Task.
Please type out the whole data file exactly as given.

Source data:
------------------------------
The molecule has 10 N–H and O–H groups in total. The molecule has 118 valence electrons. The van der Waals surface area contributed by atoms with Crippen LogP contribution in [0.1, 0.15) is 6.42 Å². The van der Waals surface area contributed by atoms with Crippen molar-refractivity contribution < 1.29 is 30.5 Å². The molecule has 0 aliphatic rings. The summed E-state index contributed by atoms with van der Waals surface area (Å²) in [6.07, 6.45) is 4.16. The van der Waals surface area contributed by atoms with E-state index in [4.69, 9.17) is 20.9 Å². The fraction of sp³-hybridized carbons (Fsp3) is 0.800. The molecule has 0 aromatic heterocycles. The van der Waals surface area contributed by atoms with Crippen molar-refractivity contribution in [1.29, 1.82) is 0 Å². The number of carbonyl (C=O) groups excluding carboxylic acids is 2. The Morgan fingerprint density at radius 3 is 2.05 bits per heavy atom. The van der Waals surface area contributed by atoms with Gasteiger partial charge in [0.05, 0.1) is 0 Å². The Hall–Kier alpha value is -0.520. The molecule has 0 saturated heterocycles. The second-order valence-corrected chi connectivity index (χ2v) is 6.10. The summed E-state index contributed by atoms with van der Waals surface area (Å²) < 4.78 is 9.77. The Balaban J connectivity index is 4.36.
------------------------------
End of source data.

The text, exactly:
The molecule has 10 N–H and O–H groups in total. The molecule has 118 valence electrons. The van der Waals surface area contributed by atoms with Crippen LogP contribution in [0.1, 0.15) is 6.42 Å². The van der Waals surface area contributed by atoms with Crippen molar-refractivity contribution < 1.29 is 30.5 Å². The molecule has 0 aliphatic rings. The summed E-state index contributed by atoms with van der Waals surface area (Å²) in [6.07, 6.45) is 4.16. The van der Waals surface area contributed by atoms with E-state index in [4.69, 9.17) is 20.9 Å². The fraction of sp³-hybridized carbons (Fsp3) is 0.800. The molecule has 0 aromatic heterocycles. The van der Waals surface area contributed by atoms with Crippen molar-refractivity contribution in [1.29, 1.82) is 0 Å². The number of carbonyl (C=O) groups excluding carboxylic acids is 2. The Morgan fingerprint density at radius 3 is 2.05 bits per heavy atom. The van der Waals surface area contributed by atoms with Gasteiger partial charge in [0.05, 0.1) is 0 Å². The Hall–Kier alpha value is -0.520. The molecule has 0 saturated heterocycles. The second-order valence-corrected chi connectivity index (χ2v) is 6.10. The summed E-state index contributed by atoms with van der Waals surface area (Å²) < 4.78 is 9.77. The Balaban J connectivity index is 4.36.